DOJ scraps divisive China Initiative that swept up prominent scientists — but vows to keep guarding against academic espionage
The China Initiative, the controversial Trump-era program designed to crack down on perceived spying and theft of American academic research for Beijing’s benefit, is coming to an end.
In the wake of complaints that the campaign unfairly targeted Asian scientists — and following several high-profile cases of prosecutors dropping their charges against researchers — the US Justice Department decided to do away with the three-year-old initiative, Matthew Olsen, assistant attorney general for national security, announced Wednesday.
A “whole-of-government” approach over the past years swept up dozens of scientists accused of hiding or lying about their China ties, including a number of prominent names in the biomedical sphere, both of Chinese descent and Western heritage. Starting at MD Anderson, the purges later extended to Emory and Moffitt — culminating in the arrest of Harvard’s Charles Lieber, who was recently found guilty. And there were many more in between, sparking fears and outcry from the scientific community.
Scrapping the name doesn’t mean giving up on investigating academic espionage entirely, he noted. Rather, his department is shifting from a singular focus on China to paying attention to “the most severe threats from a range of hostile nation-states.”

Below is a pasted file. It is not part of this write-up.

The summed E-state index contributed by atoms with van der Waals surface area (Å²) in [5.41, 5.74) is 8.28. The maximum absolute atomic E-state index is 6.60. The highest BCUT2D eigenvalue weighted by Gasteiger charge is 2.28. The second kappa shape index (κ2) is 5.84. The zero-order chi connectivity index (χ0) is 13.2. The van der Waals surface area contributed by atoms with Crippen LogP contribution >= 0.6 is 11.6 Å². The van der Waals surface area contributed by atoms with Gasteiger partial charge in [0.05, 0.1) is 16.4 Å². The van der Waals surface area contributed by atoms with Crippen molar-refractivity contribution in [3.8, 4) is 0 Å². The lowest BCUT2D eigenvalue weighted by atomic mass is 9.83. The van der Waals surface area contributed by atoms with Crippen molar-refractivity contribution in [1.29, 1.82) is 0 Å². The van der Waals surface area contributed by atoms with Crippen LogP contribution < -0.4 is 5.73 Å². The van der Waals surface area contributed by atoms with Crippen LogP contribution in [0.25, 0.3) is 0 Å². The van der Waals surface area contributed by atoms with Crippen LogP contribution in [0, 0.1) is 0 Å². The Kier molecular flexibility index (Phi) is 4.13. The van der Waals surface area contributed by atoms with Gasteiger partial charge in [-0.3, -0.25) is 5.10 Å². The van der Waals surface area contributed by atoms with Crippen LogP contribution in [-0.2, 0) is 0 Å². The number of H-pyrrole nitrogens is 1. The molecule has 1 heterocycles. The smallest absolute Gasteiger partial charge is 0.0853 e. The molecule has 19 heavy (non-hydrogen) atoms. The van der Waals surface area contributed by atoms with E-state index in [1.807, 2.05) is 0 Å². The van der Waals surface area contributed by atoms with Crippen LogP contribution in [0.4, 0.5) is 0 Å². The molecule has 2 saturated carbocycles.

“I have concluded that this initiative is not the right approach,” he said in prepared remarks at a national security event. “Instead, the current threat landscape demands a broader approach.”
He cites Russia, Iran and North Korea as nations that have also become more aggressive in their “nefarious” activities.
“I want to emphasize my belief that the department’s actions have been driven by genuine national security concerns,” he added. “But by grouping cases under the China Initiative rubric, we helped give rise to a harmful perception that the department applies a lower standard to investigate and prosecute criminal conduct related to that country or that we in some way view people with racial, ethnic or familial ties to China differently.”
Throughout his speech, Olsen insisted there is good reason to be vigilant against threats from the Chinese government because they are “more brazen” and “more damaging than ever before.” Among them are efforts to steal critical and emerging technologies from US companies — “everything from cutting-edge semiconductor technology to actual seeds that had been developed for pharmaceutical uses after years of research and the investment of millions of dollars.”
“Safeguarding the integrity and transparency of research institutions is a matter of national security,” he said. “But so is ensuring that we continue to attract the best and the brightest researchers and scholars to our country from all around the world — and that we all continue to honor our tradition of academic openness and collaboration.”
Moving forward, he vowed to use all legal tools at his department’s disposal to combat these hostile threats, suggesting that investigations and prosecution will very much still be part of the toolkit.